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By Way of Korea

South Korea   |   New York

A Korean food blog and travelogue inspired by

an epicurious New Yorker's journey around South Korea


By Way of Mongolia (Part I): The Beginning of My Gobi-Central Mongolia Journey (Ulaanbaatar)

Updated: May 15, 2019

Arriving at Chinggis Khan airport close to midnight, I was met with puzzled and awed pairs of eyes following my black and white head of hair as I made my way to baggage claim. The hostel I made arrangements with had sent a man to pick me up. After a quick greeting, I asked if I would be able to exchange currency and purchase a SIM card at the airport. Though he didn’t seem to speak much English, he did his best to help me find what I needed, but the bank and the SIM card vendors had already closed for the day. Unable to find what I needed, I followed the lead of my companion to a boxy, rugged Russian van parked across the lot.

Without knowing how long the drive to the hostel would be or what route we’d be taking, I pulled on my jacket and tried to get comfortable inside the frigid van. My eyes were fixed to the window as we rode in darkness. There didn’t seem to be many sights to see along the route we were taking. I couldn’t estimate how much time had passed when the van came to a slow stop where there was no traffic light. The driver had braked to allow (what appeared to be) a wild horse to safely cross the road. This was the “we’re not in Kansas anymore” moment when I truly began to feel a sense of anxious anticipation about what lied ahead on this road. The only way was forward in the rickety UAZ with my quiet companion.

In an indeterminable length of time, we finally arrived at the hostel. After being greeted by one of the hosts, who gave me a quick tour, I was showed my room which was already occupied by two male travelers who had turned in to sleep. Choosing the only empty bunk, I got ready to sleep, determined to get an early start on seeing the city in the morning. But my sore scalp kept me awake for a while, which gave me some time to make a list of things to do during the day:


SIM card

Sükhbaatar Square

Luna Bianca (vegan)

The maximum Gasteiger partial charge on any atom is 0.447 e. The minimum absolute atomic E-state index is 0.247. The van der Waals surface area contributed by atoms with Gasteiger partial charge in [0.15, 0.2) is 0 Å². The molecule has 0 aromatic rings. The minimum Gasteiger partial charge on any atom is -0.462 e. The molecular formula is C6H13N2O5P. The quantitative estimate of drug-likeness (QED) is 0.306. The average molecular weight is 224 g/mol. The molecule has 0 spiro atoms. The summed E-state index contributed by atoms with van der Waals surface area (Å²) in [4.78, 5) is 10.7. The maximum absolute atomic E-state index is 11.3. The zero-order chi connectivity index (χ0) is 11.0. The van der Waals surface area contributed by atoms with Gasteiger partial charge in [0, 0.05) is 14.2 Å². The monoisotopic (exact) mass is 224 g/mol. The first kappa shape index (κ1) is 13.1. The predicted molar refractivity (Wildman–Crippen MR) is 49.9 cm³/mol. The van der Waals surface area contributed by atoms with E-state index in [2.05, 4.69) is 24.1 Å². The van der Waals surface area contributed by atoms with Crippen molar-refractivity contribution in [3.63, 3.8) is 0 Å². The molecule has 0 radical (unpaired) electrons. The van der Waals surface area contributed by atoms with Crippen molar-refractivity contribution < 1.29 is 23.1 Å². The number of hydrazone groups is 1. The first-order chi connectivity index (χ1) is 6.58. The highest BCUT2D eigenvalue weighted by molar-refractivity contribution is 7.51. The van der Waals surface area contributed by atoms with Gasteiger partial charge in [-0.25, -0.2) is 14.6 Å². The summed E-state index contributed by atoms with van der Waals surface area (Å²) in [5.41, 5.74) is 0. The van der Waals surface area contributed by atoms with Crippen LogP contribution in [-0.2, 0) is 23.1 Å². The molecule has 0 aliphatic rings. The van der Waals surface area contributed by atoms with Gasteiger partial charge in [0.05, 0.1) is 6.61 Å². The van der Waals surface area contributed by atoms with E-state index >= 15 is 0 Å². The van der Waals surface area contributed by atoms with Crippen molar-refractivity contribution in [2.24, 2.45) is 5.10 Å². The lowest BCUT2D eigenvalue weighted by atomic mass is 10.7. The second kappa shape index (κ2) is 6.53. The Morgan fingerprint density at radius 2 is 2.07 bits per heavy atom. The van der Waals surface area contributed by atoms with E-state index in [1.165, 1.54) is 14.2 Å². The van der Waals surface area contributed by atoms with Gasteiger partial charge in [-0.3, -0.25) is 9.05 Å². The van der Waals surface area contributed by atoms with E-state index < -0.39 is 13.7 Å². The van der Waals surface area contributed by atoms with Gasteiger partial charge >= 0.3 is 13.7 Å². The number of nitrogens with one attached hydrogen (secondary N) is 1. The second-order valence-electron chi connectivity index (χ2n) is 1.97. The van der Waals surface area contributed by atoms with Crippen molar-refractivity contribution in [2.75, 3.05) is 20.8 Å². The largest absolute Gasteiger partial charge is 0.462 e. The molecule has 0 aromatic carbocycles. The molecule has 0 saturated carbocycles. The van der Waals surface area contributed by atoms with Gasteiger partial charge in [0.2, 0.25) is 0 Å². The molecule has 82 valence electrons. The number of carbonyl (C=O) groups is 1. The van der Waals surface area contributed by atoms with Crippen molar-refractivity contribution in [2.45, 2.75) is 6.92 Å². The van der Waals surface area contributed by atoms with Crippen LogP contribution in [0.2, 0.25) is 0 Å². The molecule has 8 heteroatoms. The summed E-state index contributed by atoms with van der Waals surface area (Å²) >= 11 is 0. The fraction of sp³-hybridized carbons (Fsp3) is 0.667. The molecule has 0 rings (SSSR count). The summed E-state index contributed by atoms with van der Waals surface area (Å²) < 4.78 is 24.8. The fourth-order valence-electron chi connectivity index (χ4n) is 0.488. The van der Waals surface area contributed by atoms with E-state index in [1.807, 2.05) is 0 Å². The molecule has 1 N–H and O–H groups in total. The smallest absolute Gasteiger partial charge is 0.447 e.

ATMs and currency exchange services were aplenty near the hostel, so after a short walk I was able to convert my USD to MNT (the tugrik). The conversion rate at the time was about 2,500 MNT to 1 USD; 2-5 USD could afford you a decent meal. With a pocketful of tugriks, I began my walk to Sükhbaatar Square, the heart of Ulaanbaatar.

Still without a SIM card, I had to rely completely on a screenshot of my route to guide me through the city. Ultimately, I decided to do the whole trip without one because I usually don't mind a few wrong turns or another hour or two spent lost and walking into unplanned situations. I like to believe there's a method to my madness.

It wasn't difficult to find my way to the Square from the hostel. Once I arrived at the expansive, open quad, I cut across it to get a closer look at the only attraction there really was to look at - a statue of Sükhbaatar, a hero of the Revolution that marked Mongolia's liberation from China. The emptiness of the Square, which once allowed for peaceful anti-Communist protests and now accommodates leisurely activities and events, seemed to me the most appropriate attribute of a center commemorating the country's independence from oppressive rule.

Elements of Stalinist neoclassicism were prevalent in the architecture of the edifices immediately surrounding the Square. The portico of a lone, salmon-pink building stood out among the grays. Poking around its perimeter, I learned that it was the National Theater of Opera and Ballet ㅡ one of the most notable remnants of Soviet influence in Ulaanbaatar.

I had been too consumed with exploring this strange dichotomy between urban decay and development that I only thought to find something to eat when I sensed the sun beginning to set. By this time I had grown fairly familiar with a decent radius of the city and retraced my steps back to Luna Blanca, a vegan restaurant I had already passed by twice before.



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"If you’re twenty-two, physically fit, hungry to learn and be better, I urge you to travel - as far and as widely as possible. Sleep on floors if you have to. Find out how other people live and eat and cook. Learn from them - wherever you go."

Anthony Bourdain's unmatched relish for adventure and humble approach to food, cultures, and humanity left an indelible impression on my younger self. Imparting on me the courage to veer into the unknown, he inspired me to embrace my vulnerabilities and seek adventures and growth beyond the comforts of home.


In July of 2017, I boarded a one-way flight to Seoul, South Korea. Within the first week of arrival, I signed a lease for an apartment and by the end of August, I had accepted a job offer that relocated me to Pyeongchang and Gangneung, where the Winter Olympics were soon to be held. From there, I had the rare opportunity to explore much of the greater Gangwon Province's beautiful mountainous and coastal regions and their distinctive foods. Once or twice a month, I'd return to Seoul or travel to an unfamiliar region to poke around alleyways, markets, and mountains in search of more good eats and adventures.


By Way of Korea is a storytelling project inspired by the food, places, and faces I encountered throughout Korea. By sharing my fondest memories, notes, and images of Korea, I simply hope to play a small part in piquing greater curiosity about Korean food and culture in my readers.  My content will heavily spotlight, but not be limited to Korean food and culture. 

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